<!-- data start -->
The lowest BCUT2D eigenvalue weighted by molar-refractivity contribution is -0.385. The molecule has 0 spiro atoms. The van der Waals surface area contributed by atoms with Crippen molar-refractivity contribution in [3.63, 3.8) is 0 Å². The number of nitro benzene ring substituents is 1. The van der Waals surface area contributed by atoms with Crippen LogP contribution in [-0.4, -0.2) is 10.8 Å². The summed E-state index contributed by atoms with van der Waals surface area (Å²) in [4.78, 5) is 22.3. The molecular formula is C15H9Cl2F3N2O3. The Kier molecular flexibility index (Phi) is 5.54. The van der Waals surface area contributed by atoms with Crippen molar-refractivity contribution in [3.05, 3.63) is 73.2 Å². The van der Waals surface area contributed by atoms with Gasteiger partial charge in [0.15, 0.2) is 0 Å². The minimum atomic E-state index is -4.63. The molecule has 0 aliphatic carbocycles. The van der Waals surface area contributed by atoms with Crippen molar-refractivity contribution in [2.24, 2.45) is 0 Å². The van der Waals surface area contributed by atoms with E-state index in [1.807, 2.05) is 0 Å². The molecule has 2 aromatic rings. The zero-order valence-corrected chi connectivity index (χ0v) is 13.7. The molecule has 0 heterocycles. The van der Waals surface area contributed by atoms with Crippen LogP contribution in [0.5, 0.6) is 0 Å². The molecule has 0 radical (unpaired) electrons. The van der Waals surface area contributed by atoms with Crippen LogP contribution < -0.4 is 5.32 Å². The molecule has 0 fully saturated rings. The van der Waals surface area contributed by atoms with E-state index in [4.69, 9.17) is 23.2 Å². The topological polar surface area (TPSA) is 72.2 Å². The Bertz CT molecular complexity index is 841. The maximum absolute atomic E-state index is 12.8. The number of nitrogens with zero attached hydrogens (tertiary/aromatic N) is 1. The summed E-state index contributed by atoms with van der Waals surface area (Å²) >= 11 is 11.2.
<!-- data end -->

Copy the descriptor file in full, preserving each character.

The lowest BCUT2D eigenvalue weighted by molar-refractivity contribution is -0.385. The molecule has 0 spiro atoms. The van der Waals surface area contributed by atoms with Crippen molar-refractivity contribution in [3.63, 3.8) is 0 Å². The number of nitro benzene ring substituents is 1. The van der Waals surface area contributed by atoms with Crippen LogP contribution in [-0.4, -0.2) is 10.8 Å². The summed E-state index contributed by atoms with van der Waals surface area (Å²) in [4.78, 5) is 22.3. The molecular formula is C15H9Cl2F3N2O3. The Kier molecular flexibility index (Phi) is 5.54. The van der Waals surface area contributed by atoms with Crippen molar-refractivity contribution in [3.05, 3.63) is 73.2 Å². The van der Waals surface area contributed by atoms with Gasteiger partial charge in [0.15, 0.2) is 0 Å². The minimum atomic E-state index is -4.63. The molecule has 0 aliphatic carbocycles. The van der Waals surface area contributed by atoms with Crippen molar-refractivity contribution in [2.24, 2.45) is 0 Å². The van der Waals surface area contributed by atoms with E-state index in [1.807, 2.05) is 0 Å². The molecule has 2 aromatic rings. The zero-order valence-corrected chi connectivity index (χ0v) is 13.7. The molecule has 0 heterocycles. The van der Waals surface area contributed by atoms with Crippen LogP contribution in [0.5, 0.6) is 0 Å². The molecule has 0 radical (unpaired) electrons. The van der Waals surface area contributed by atoms with Crippen LogP contribution < -0.4 is 5.32 Å². The molecule has 0 fully saturated rings. The van der Waals surface area contributed by atoms with E-state index in [4.69, 9.17) is 23.2 Å². The topological polar surface area (TPSA) is 72.2 Å². The Bertz CT molecular complexity index is 841. The maximum absolute atomic E-state index is 12.8. The number of nitrogens with zero attached hydrogens (tertiary/aromatic N) is 1. The summed E-state index contributed by atoms with van der Waals surface area (Å²) >= 11 is 11.2.